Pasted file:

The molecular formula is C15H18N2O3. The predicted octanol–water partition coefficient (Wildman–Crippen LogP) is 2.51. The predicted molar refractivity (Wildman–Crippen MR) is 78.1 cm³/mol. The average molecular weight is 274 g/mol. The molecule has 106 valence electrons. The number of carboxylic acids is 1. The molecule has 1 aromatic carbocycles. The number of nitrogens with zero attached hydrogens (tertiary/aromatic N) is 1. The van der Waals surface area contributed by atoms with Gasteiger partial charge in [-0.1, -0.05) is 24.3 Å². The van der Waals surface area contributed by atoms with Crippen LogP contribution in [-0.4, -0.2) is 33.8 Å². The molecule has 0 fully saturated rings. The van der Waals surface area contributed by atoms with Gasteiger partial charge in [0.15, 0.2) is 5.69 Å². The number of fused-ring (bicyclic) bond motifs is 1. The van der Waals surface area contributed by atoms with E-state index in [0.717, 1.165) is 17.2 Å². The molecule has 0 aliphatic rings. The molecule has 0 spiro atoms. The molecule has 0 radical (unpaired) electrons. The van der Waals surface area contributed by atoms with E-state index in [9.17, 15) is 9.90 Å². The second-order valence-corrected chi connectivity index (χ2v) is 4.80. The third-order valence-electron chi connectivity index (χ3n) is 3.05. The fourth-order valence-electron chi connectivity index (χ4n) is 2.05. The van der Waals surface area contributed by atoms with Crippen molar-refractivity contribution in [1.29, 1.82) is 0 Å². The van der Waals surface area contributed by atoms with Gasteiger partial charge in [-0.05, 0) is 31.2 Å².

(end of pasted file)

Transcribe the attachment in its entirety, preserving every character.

The molecular formula is C15H18N2O3. The predicted octanol–water partition coefficient (Wildman–Crippen LogP) is 2.51. The predicted molar refractivity (Wildman–Crippen MR) is 78.1 cm³/mol. The average molecular weight is 274 g/mol. The molecule has 106 valence electrons. The number of carboxylic acids is 1. The molecule has 1 aromatic carbocycles. The number of nitrogens with zero attached hydrogens (tertiary/aromatic N) is 1. The van der Waals surface area contributed by atoms with Gasteiger partial charge in [-0.1, -0.05) is 24.3 Å². The van der Waals surface area contributed by atoms with Crippen LogP contribution in [-0.4, -0.2) is 33.8 Å². The molecule has 0 fully saturated rings. The van der Waals surface area contributed by atoms with Gasteiger partial charge in [0.15, 0.2) is 5.69 Å². The number of fused-ring (bicyclic) bond motifs is 1. The van der Waals surface area contributed by atoms with E-state index in [0.717, 1.165) is 17.2 Å². The molecule has 0 aliphatic rings. The molecule has 0 spiro atoms. The molecule has 0 radical (unpaired) electrons. The van der Waals surface area contributed by atoms with E-state index in [9.17, 15) is 9.90 Å². The second-order valence-corrected chi connectivity index (χ2v) is 4.80. The third-order valence-electron chi connectivity index (χ3n) is 3.05. The fourth-order valence-electron chi connectivity index (χ4n) is 2.05. The van der Waals surface area contributed by atoms with Crippen molar-refractivity contribution in [1.29, 1.82) is 0 Å². The van der Waals surface area contributed by atoms with Gasteiger partial charge in [-0.05, 0) is 31.2 Å².